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Connections

Connections: Understanding the truth about American and Native American history

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Late last month, former senator Rick Santorum made comments at a Young America's Foundation conference that sparked backlash. During the "Standing Up for Faith and Freedom" event, Santorum argued that America was settled by people "who were coming to practice their faith," and that "there was nothing here." He then stated, "Yes, we have Native Americans, but candidly there isn't much Native American culture in American culture." The backlash came quickly, with people turning to Twitter to argue that the U.S. Constitution was modeled after that of the Iroquois League. But, as explained by SUNY Geneseo history professor Michael Oberg, that's not true.

In a piece for the Washington Post, Oberg writes that both Santorum and his critics whitewashed American history and ignored the violence Americans perpetrated against Indigenous people. This hour, we talk about this history, what is misunderstood or whitewashed, and how to better teach these lessons. Our guests:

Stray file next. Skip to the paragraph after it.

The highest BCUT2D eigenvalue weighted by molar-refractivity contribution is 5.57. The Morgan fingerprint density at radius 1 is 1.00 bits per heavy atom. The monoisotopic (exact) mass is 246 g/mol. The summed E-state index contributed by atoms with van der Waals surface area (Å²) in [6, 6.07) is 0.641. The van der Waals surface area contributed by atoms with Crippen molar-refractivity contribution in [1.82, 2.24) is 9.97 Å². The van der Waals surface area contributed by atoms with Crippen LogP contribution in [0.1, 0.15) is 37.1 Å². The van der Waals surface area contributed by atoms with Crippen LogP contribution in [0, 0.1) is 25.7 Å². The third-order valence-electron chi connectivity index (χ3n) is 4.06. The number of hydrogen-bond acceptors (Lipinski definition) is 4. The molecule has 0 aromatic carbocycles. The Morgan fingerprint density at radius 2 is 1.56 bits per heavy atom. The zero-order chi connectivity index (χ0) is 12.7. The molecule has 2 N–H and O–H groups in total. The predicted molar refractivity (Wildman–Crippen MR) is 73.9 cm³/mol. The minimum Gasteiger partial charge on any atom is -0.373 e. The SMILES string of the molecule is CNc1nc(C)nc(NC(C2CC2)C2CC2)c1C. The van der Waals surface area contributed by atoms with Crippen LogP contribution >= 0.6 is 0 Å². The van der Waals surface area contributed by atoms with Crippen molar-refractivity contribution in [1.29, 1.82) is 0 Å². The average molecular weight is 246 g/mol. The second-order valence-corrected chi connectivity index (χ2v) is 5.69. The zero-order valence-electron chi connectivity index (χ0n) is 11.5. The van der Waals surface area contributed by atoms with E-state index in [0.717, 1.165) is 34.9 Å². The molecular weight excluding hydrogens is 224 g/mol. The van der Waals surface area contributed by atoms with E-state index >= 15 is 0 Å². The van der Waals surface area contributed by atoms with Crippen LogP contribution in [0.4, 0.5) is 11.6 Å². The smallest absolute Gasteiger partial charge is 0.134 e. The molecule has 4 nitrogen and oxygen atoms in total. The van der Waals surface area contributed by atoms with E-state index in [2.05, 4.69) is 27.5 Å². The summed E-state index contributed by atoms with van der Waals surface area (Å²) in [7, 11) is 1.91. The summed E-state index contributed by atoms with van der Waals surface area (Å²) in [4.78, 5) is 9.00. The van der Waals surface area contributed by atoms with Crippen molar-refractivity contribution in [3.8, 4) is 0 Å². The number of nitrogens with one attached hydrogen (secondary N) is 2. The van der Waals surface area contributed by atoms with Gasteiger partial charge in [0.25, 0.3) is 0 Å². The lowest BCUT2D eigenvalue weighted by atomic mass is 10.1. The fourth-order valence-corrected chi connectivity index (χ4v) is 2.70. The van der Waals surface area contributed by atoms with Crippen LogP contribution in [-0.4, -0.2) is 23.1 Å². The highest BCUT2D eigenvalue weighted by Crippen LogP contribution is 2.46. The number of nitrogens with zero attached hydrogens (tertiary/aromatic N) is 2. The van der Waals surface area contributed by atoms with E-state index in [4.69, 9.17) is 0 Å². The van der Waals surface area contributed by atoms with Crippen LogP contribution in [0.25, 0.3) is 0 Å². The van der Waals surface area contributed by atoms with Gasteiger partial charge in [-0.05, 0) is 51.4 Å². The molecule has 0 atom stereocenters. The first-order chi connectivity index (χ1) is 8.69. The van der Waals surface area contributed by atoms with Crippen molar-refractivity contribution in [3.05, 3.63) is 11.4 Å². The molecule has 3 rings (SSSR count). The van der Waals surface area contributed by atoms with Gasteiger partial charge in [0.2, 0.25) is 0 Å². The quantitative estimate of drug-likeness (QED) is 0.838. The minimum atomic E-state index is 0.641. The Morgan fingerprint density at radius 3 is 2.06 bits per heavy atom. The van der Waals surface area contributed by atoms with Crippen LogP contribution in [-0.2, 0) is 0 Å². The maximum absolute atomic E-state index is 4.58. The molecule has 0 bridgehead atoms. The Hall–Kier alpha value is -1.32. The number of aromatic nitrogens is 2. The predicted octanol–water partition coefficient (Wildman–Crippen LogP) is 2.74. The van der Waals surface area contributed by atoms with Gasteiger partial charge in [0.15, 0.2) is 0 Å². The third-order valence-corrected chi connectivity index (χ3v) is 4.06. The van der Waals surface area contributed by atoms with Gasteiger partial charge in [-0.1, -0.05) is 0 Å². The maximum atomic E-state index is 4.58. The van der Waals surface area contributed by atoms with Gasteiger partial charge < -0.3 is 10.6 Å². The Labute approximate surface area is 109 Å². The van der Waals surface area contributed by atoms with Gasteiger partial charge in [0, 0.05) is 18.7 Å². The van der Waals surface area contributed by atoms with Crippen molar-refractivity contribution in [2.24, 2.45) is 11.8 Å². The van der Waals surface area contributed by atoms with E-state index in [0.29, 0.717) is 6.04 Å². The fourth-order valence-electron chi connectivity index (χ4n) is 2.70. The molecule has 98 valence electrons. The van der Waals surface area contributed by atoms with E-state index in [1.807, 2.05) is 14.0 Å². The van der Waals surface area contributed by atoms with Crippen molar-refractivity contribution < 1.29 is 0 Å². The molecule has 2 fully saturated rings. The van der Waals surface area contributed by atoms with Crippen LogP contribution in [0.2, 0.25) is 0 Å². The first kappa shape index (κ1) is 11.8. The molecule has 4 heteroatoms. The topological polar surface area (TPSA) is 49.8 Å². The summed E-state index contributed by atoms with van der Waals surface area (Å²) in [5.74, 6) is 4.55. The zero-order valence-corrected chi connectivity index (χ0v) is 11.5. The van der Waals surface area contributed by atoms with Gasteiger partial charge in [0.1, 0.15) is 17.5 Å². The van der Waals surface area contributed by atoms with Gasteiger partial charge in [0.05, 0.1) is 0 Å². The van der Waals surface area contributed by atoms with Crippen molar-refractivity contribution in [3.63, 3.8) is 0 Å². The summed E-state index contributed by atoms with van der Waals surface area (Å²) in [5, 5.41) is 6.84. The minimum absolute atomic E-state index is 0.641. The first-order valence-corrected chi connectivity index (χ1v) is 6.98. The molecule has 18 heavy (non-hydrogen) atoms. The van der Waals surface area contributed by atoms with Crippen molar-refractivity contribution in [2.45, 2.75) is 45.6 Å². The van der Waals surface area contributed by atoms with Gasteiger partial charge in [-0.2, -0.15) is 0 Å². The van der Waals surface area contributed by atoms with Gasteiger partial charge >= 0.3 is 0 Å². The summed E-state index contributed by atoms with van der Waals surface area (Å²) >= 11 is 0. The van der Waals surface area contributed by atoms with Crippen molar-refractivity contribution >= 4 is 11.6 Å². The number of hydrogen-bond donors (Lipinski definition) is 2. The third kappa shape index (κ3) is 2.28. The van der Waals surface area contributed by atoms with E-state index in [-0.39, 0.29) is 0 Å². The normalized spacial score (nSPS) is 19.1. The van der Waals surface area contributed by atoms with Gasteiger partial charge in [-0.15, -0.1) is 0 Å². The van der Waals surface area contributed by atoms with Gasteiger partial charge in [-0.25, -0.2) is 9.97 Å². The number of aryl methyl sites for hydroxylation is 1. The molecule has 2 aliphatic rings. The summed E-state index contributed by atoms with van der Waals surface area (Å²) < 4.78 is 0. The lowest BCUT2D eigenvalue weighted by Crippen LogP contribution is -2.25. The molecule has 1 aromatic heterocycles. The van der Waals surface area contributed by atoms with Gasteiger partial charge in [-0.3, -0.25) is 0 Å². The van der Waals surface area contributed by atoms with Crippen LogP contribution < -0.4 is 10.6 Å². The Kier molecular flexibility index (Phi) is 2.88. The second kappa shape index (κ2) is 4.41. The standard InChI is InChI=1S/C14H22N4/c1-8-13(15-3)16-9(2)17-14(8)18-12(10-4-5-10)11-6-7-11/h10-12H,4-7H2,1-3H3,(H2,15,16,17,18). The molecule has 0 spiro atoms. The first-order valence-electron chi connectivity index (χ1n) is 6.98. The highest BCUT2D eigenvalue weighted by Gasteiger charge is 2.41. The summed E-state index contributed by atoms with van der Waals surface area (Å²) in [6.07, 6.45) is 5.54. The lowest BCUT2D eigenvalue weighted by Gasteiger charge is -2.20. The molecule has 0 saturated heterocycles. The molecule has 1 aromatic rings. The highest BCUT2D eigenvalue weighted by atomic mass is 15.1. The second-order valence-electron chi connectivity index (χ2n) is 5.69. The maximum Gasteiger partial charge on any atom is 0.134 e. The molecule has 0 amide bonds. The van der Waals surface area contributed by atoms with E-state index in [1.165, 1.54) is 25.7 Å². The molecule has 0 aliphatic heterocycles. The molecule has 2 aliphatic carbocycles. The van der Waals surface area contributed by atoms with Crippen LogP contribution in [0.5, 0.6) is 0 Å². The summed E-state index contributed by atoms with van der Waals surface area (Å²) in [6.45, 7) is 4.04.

• Michael Leroy Oberg, distinguished professor of history at the State University of New York, College at Geneseo
  • Peter Jemison, historic site manager for Ganondogan
  • Gabriele Papa, member of the Seneca Nation of Indians
  • Michael Galban, Mono Lake Paiute/Washoe, curator and interpretive programs assistant at the Seneca Art & Culture Center at Ganondagan

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